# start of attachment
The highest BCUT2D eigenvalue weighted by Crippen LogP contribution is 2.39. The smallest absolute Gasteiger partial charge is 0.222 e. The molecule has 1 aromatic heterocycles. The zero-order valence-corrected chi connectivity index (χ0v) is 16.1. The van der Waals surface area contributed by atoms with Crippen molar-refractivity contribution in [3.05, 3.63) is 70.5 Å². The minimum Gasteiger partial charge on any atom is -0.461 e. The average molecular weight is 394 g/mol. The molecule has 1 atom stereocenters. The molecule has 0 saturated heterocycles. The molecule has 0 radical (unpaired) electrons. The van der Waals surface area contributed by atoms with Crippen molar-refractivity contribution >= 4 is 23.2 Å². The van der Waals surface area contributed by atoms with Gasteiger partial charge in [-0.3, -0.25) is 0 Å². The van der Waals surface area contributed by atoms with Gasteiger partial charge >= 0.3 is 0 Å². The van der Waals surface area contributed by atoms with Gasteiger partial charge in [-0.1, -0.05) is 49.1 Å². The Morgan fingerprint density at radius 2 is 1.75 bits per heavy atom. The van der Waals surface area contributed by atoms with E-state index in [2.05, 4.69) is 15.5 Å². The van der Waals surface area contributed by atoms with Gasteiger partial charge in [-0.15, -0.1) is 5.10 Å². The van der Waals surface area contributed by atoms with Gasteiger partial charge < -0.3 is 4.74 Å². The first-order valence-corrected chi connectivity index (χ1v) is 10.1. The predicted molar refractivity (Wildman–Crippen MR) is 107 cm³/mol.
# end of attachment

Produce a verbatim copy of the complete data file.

The highest BCUT2D eigenvalue weighted by Crippen LogP contribution is 2.39. The smallest absolute Gasteiger partial charge is 0.222 e. The molecule has 1 aromatic heterocycles. The zero-order valence-corrected chi connectivity index (χ0v) is 16.1. The van der Waals surface area contributed by atoms with Crippen molar-refractivity contribution in [3.05, 3.63) is 70.5 Å². The minimum Gasteiger partial charge on any atom is -0.461 e. The average molecular weight is 394 g/mol. The molecule has 1 atom stereocenters. The molecule has 0 saturated heterocycles. The molecule has 0 radical (unpaired) electrons. The van der Waals surface area contributed by atoms with Crippen molar-refractivity contribution >= 4 is 23.2 Å². The van der Waals surface area contributed by atoms with Gasteiger partial charge in [-0.3, -0.25) is 0 Å². The van der Waals surface area contributed by atoms with Gasteiger partial charge >= 0.3 is 0 Å². The van der Waals surface area contributed by atoms with Gasteiger partial charge in [-0.1, -0.05) is 49.1 Å². The Morgan fingerprint density at radius 2 is 1.75 bits per heavy atom. The van der Waals surface area contributed by atoms with E-state index in [2.05, 4.69) is 15.5 Å². The van der Waals surface area contributed by atoms with Gasteiger partial charge in [-0.15, -0.1) is 5.10 Å². The van der Waals surface area contributed by atoms with Gasteiger partial charge < -0.3 is 4.74 Å². The first-order valence-corrected chi connectivity index (χ1v) is 10.1. The predicted molar refractivity (Wildman–Crippen MR) is 107 cm³/mol.